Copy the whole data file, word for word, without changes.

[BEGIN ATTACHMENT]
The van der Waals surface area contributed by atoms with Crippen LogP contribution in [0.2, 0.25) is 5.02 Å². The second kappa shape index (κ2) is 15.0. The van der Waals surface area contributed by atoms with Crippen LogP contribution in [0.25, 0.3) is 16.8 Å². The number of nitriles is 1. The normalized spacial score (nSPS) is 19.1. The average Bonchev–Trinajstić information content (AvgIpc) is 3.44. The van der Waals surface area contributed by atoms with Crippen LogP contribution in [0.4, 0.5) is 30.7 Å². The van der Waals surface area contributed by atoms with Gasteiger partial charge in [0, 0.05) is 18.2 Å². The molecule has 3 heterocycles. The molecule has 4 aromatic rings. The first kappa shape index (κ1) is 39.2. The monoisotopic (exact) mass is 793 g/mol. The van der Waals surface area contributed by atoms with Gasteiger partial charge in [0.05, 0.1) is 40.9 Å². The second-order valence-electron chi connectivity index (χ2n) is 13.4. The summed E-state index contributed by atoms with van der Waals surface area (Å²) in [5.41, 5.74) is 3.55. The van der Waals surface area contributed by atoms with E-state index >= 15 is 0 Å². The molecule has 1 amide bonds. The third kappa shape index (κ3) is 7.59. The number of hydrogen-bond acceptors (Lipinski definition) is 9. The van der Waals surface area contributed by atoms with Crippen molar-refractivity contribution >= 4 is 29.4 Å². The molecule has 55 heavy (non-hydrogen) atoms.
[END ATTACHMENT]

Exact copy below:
The van der Waals surface area contributed by atoms with Crippen LogP contribution in [0.2, 0.25) is 5.02 Å². The second kappa shape index (κ2) is 15.0. The van der Waals surface area contributed by atoms with Crippen LogP contribution in [0.25, 0.3) is 16.8 Å². The number of nitriles is 1. The normalized spacial score (nSPS) is 19.1. The average Bonchev–Trinajstić information content (AvgIpc) is 3.44. The van der Waals surface area contributed by atoms with Crippen LogP contribution in [0.4, 0.5) is 30.7 Å². The van der Waals surface area contributed by atoms with Gasteiger partial charge in [0, 0.05) is 18.2 Å². The molecule has 3 heterocycles. The molecule has 4 aromatic rings. The first kappa shape index (κ1) is 39.2. The monoisotopic (exact) mass is 793 g/mol. The van der Waals surface area contributed by atoms with Gasteiger partial charge in [0.05, 0.1) is 40.9 Å². The second-order valence-electron chi connectivity index (χ2n) is 13.4. The summed E-state index contributed by atoms with van der Waals surface area (Å²) in [5.41, 5.74) is 3.55. The van der Waals surface area contributed by atoms with E-state index >= 15 is 0 Å². The molecule has 1 amide bonds. The third kappa shape index (κ3) is 7.59. The number of hydrogen-bond acceptors (Lipinski definition) is 9. The van der Waals surface area contributed by atoms with Crippen molar-refractivity contribution >= 4 is 29.4 Å². The molecule has 55 heavy (non-hydrogen) atoms.